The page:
greg_bright.jpgIf there were any lingering doubts about the early conservatism of the Future Fund, the annual report published October 20 should put those to rest. The report reveals that six big mandates were awarded to international alternatives managers prior to June 30 as well as confirmation of the appointment of some traditional active managers both in Australia and overseas. The alternatives commitments are particularly interesting.

They are: US$164 million in venture capital; US$500 million in distressed situations; 100 million euro in mid-marketbuyouts; US $100 million in Asian real estate; 180 million euro in European real estate US$500 million in multistrategy debt. About A$42 million had been called by the managers at the end of June, with an outstanding A$1.735 billion to go into these collective investment vehicles.

The report details the target asset allocation of the fund as: 35 per cent in equities (including private equity); 30 per cent in ‘tangible assets’; 20 per cent in debt; and 15 per cent in alternatives. There is no target allocation to cash. The fund includes property, infrastructure and utilities – either listed or unlisted – in ‘tangible assets’ and commodities, insurance-based strategies and skill-based absolute returns strategies in its definition of ‘alternatives’.

With 62 per cent of its money still in cash at the end of June, the fund probably has a long way to go to reach its target allocations, except in equities where it had 28.9 per cent (target 35 per cent) at the time. The report says that the fund’s strategy to take advantage of the current credit crisis was to consider investments in broad categories with common characteristics rather than distinct asset classes, thereby minimising the risk of overlooking attractive investments which may not fit the narrow definition of approved asset classes. The Future Fund is following the now well-trodden path of the successful US endowment funds in a number of respects.

The most important of these is to build in-house expertise in certain areas, particularly unlisted markets, and invest with greater confidence in those areas. The endowment managers say they do not go into illiquids and alternatives that they do not understand well, which is a lesson for all funds which attempt to follow in their wake. To date, the Future Fund management has not put a foot wrong. Sure, it had some luck by insisting that the core management team needed to be in place before it started to invest in growth assets. This coincided with the credit crisis and the fund executives decided to delay going into the equity markets.

The country’s biggest single investor became the country’s biggest lender. But the annual report reveals that the fund is getting set with its investments, adopting both an opportunistic and a strategic approach, slowly, and in the process rewriting the text book for how an Australian super fund – most of which have similar liabilities profiles – should address its investment strategy. It’s not about following Access Capital’s client funds into alternatives. That was yesterday’s (good) news. This is about constructing a new type of portfolio which blends a bunch of lowly correlated assets, a lot of illiquids, a few interesting new investments, and some traditional assets in a way which will deliver an outcome. The Future Fund will probably reach its goal of $130 billion by 2020 with several years to spare.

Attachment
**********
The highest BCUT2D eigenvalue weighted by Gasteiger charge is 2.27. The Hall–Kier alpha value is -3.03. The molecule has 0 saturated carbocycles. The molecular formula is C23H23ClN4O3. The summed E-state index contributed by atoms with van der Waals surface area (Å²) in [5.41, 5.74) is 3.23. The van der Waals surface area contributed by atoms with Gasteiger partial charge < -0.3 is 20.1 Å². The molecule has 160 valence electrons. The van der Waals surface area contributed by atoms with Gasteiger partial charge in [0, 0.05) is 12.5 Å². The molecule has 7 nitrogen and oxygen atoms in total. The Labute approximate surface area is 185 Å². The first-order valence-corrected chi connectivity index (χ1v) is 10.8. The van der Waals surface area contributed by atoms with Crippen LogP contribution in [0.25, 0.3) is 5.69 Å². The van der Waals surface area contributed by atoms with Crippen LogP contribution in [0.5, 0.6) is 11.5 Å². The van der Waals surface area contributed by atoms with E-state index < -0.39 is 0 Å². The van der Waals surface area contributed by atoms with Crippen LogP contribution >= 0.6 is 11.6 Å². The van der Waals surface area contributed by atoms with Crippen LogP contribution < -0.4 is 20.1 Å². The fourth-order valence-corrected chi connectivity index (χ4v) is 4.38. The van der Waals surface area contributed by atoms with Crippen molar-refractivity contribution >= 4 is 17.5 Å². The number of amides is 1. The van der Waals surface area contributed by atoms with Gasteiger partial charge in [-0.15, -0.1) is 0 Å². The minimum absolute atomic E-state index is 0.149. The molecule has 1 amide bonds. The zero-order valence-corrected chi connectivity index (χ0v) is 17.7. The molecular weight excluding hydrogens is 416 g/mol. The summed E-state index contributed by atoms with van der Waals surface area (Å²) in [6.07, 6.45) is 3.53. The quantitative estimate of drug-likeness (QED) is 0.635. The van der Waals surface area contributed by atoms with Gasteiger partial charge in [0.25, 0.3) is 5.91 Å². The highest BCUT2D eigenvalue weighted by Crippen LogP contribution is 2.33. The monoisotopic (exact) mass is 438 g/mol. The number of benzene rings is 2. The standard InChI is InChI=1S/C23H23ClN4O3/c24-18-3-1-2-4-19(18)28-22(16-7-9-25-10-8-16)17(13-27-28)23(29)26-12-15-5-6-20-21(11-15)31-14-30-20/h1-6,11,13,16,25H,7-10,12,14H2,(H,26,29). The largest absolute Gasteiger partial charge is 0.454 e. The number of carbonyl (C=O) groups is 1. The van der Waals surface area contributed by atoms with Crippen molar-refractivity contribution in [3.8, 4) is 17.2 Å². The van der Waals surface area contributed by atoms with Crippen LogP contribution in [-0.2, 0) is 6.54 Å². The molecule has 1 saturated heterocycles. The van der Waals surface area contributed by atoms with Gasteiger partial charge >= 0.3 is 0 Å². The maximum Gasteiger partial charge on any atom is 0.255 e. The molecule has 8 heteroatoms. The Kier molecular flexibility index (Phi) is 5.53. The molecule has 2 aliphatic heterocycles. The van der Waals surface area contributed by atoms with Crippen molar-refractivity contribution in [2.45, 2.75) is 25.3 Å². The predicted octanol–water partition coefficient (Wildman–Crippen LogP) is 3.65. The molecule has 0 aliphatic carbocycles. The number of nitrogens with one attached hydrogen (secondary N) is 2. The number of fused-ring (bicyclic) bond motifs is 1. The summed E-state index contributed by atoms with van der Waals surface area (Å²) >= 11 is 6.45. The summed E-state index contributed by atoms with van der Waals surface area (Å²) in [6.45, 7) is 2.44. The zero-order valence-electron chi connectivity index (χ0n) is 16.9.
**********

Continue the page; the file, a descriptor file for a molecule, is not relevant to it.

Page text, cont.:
The top 15 Australian funds managers saw their funds under management rise by an average of 19 per cent last calendar year, which was just over twice the growth rate for the rest of the world. Those 15 managers are the ones which made it into the top 500 in the world, by assets, according to the latest Watson Wyatt/Pensions & Investments annual survey.

The global growth rate of 9 per cent was the lowest it has been for five years and the largest of the global firms – the top 20 – grew by only 6 per cent, compared with a growth rate of 23 per cent in 2006. The top 20 managers still account for about 38 per cent of the US$69 trillion for the top 500 overall. The markets tend to drive FUM around the world but Australia has the obvious advantage of the Superannuation Guarantee underwriting the growth rate.

In times like these one has to wonder whether the industry as a whole is doing the right thing by Australian workers. The industry has done very well out of the SG. A lot of fund managers, planners and other service providers have made a lot of money because of the compulsory savings. So, when the markets deliver a once-in-a-generation shellacking it is only natural to expect some questions about the managers’ role in the process. Industry funds, for instance, have taken the opportunity to step up their campaign to have commissions banned from advice associated with SG super.

Funds and consultants are redoubling their efforts to squeeze fees. As Dick Elden, the former hedge fund of funds manager who now runs Lakeview Investment, an activist fund of funds, said last month: “almost every hedge fund in the world is now open”. The Watson Wyatt survey shows those managers which have attracted assets have offered liability-driven investment strategies and products, which have been very popular with defined benefit schemes in the US and UK, or have had diverse product ranges. Quant and value managers also did well in the survey period.

According to Hugh Dougherty, Watson Wyatt’s Australian head of manager research, many funds are habitually looking at alternative ways of accessing cheap beta. Passively managed assets grew by 16 per cent in 2007, and a cumulative 19 per cent a year since 1996. In the overall rankings, Barclays Global Investors overtook State Street Global Advisors as the world’s largest manager, with US$2.078 trillion as at December last. SSgA had US$1.979 trillion at the time, followed by Allianz with US$1.957 trillion.

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